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Logo of BP is seen at a petrol

By Shadia Nasralla

Last year’s demand collapse forced BP, Royal Dutch Shell and Equinor to slash their dividends and preserve cash as they to try to transform themselves into companies that can thrive in a low-carbon world.

With benchmark oil prices recovering from an April 2020 low of $16 a barrel to about $67 a barrel this month, most of the companies managed to drive profits back above levels seen before the coronavirus pandemic first struck.

BP’s first-quarter headline profit figure of $2.6 billion exceeded its first-quarter profit of $2.4 billion in 2019 and was more than 200% higher than in 2020.

France’s Total reported headline profits of $3 billion in the first three months of 2021, up 69% from last year and 9% above the first quarter of 2019.

Norway’s Equinor, meanwhile, came in with a first-quarter profit of $5.5 billion on Thursday, also exceeding its pre-pandemic profit of $4.2 billion.

Shell’s first-quarter profit climbed 13% from last year to $3.2 billion though that was still below 2019’s $5.3 billion.

But despite recovering profits, payouts were still below pre-pandemic levels with the exception of Total, which had kept its dividend steady throughout the pandemic.

“(Total’s) dividends are held flat but the buyback question will now arise given the sub 20% gearing (debt-to-equity ratio),” Bernstein analysts said.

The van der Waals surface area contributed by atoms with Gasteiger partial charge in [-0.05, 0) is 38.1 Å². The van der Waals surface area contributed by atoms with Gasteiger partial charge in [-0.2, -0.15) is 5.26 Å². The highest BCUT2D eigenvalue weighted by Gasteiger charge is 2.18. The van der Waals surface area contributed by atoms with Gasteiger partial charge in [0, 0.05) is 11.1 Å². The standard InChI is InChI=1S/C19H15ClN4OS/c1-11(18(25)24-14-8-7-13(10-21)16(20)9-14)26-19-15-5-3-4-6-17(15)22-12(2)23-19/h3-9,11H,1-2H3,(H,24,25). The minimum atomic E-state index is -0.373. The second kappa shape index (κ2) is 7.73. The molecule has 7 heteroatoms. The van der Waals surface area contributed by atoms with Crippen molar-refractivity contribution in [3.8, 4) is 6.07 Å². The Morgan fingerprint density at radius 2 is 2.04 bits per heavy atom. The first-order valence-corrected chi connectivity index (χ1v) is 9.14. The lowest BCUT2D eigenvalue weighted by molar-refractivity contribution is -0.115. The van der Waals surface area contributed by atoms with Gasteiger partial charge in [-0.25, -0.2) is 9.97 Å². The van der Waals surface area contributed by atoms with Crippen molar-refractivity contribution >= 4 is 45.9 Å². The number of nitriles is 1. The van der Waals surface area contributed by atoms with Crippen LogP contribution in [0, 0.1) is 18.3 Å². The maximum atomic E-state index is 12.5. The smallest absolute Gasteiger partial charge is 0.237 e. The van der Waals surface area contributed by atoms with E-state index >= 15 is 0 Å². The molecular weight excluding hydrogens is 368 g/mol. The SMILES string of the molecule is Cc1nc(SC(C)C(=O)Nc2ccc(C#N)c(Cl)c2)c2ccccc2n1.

While Shell has increased its dividend twice in the past six months, the 17.35 cents it paid per share in the first quarter was below the 47 cents it paid out before the pandemic.

Shell, which is set to increase its dividend by 4% next year, has flagged share buybacks once its debt falls to $65 billion which Barclays and Bernstein say is possible this year.

Equinor also raised its payout to 15 cents per share, but again this was short of 2019’s 26 cents per share.

“The suggestion is that capital is being preserved to allow for an acceleration of new energy investment,” Citi said.

BP’s 3.8 pence per share first-quarter dividend was about half of what it paid in 2019. However, it is starting share buybacks which analysts expect to increase in the third quarter.

“BP should be able to buy back at least $10 billion between 2021 and 2025,” said analysts at Jefferies.

Spain’s Repsol reported a 5.4% rise in first-quarter adjusted net profit to 471 million euros, though this was 24% below earnings in the first three months of 2019.

It decided in November to cut its 2021 and 2022 cash payouts to 0.60 euro from 1 euro per share, but said share buybacks could push returns above 1 euro per share by 2025.

(Reporting by Shadia Nasralla; Additional reporting by Nerijus Adomaitis, Isla Binnie and Benjamin Mallet; Editing by David Clarke and Elaine Hardcastle)

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